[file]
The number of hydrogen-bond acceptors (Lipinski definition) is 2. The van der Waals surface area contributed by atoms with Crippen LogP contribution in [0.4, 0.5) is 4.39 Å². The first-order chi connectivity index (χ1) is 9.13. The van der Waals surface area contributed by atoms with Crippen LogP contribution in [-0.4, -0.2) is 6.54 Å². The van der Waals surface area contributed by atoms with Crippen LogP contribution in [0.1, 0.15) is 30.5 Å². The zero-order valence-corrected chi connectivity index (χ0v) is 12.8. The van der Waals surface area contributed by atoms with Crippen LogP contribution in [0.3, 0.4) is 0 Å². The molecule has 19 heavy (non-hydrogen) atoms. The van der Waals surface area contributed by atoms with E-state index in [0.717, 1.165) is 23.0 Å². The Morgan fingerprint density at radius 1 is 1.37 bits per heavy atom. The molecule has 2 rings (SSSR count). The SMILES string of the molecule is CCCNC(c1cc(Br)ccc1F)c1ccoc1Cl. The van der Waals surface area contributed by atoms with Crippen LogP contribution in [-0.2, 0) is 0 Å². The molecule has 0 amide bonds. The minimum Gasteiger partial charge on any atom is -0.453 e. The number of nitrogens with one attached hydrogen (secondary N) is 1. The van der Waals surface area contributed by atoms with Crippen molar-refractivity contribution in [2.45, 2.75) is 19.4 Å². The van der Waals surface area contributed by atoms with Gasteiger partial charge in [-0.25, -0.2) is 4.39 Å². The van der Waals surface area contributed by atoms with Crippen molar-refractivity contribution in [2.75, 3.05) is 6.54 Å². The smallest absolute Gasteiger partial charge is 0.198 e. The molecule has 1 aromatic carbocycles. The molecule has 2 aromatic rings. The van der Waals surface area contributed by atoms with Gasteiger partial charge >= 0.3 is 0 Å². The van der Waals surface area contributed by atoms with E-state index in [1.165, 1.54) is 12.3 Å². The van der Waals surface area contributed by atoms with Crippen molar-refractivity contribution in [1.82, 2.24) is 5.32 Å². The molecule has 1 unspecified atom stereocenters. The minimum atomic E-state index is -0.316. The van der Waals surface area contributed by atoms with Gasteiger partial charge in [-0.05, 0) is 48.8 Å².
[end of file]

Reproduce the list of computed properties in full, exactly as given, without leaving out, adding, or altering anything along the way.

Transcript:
The number of hydrogen-bond acceptors (Lipinski definition) is 2. The van der Waals surface area contributed by atoms with Crippen LogP contribution in [0.4, 0.5) is 4.39 Å². The first-order chi connectivity index (χ1) is 9.13. The van der Waals surface area contributed by atoms with Crippen LogP contribution in [-0.4, -0.2) is 6.54 Å². The van der Waals surface area contributed by atoms with Crippen LogP contribution in [0.1, 0.15) is 30.5 Å². The zero-order valence-corrected chi connectivity index (χ0v) is 12.8. The van der Waals surface area contributed by atoms with Crippen LogP contribution in [0.3, 0.4) is 0 Å². The molecule has 19 heavy (non-hydrogen) atoms. The van der Waals surface area contributed by atoms with E-state index in [0.717, 1.165) is 23.0 Å². The Morgan fingerprint density at radius 1 is 1.37 bits per heavy atom. The molecule has 2 rings (SSSR count). The SMILES string of the molecule is CCCNC(c1cc(Br)ccc1F)c1ccoc1Cl. The van der Waals surface area contributed by atoms with Crippen LogP contribution in [-0.2, 0) is 0 Å². The molecule has 0 amide bonds. The minimum Gasteiger partial charge on any atom is -0.453 e. The number of nitrogens with one attached hydrogen (secondary N) is 1. The van der Waals surface area contributed by atoms with Crippen molar-refractivity contribution in [2.45, 2.75) is 19.4 Å². The van der Waals surface area contributed by atoms with Gasteiger partial charge in [-0.25, -0.2) is 4.39 Å². The van der Waals surface area contributed by atoms with Crippen molar-refractivity contribution in [2.75, 3.05) is 6.54 Å². The smallest absolute Gasteiger partial charge is 0.198 e. The molecule has 1 aromatic carbocycles. The molecule has 2 aromatic rings. The van der Waals surface area contributed by atoms with Gasteiger partial charge >= 0.3 is 0 Å². The van der Waals surface area contributed by atoms with E-state index in [1.165, 1.54) is 12.3 Å². The van der Waals surface area contributed by atoms with Crippen molar-refractivity contribution in [1.82, 2.24) is 5.32 Å². The molecule has 1 unspecified atom stereocenters. The minimum atomic E-state index is -0.316. The van der Waals surface area contributed by atoms with Gasteiger partial charge in [-0.05, 0) is 48.8 Å².